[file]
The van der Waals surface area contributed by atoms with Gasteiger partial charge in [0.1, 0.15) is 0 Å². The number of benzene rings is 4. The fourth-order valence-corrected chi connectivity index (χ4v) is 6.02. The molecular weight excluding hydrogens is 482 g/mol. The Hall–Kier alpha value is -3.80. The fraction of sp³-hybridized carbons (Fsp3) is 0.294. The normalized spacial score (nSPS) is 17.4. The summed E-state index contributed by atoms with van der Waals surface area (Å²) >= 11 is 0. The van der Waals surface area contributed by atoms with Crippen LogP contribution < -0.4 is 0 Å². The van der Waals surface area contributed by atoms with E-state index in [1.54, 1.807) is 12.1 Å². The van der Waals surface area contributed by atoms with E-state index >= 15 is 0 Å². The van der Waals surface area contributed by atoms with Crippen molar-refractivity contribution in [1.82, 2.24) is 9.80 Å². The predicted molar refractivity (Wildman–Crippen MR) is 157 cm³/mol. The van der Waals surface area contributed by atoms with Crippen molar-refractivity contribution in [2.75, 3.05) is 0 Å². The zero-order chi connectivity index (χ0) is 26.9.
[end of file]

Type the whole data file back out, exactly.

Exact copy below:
The van der Waals surface area contributed by atoms with Gasteiger partial charge in [0.1, 0.15) is 0 Å². The number of benzene rings is 4. The fourth-order valence-corrected chi connectivity index (χ4v) is 6.02. The molecular weight excluding hydrogens is 482 g/mol. The Hall–Kier alpha value is -3.80. The fraction of sp³-hybridized carbons (Fsp3) is 0.294. The normalized spacial score (nSPS) is 17.4. The summed E-state index contributed by atoms with van der Waals surface area (Å²) >= 11 is 0. The van der Waals surface area contributed by atoms with Crippen LogP contribution < -0.4 is 0 Å². The van der Waals surface area contributed by atoms with E-state index in [1.54, 1.807) is 12.1 Å². The van der Waals surface area contributed by atoms with E-state index >= 15 is 0 Å². The van der Waals surface area contributed by atoms with Crippen molar-refractivity contribution in [1.82, 2.24) is 9.80 Å². The predicted molar refractivity (Wildman–Crippen MR) is 157 cm³/mol. The van der Waals surface area contributed by atoms with Crippen molar-refractivity contribution in [2.75, 3.05) is 0 Å². The zero-order chi connectivity index (χ0) is 26.9.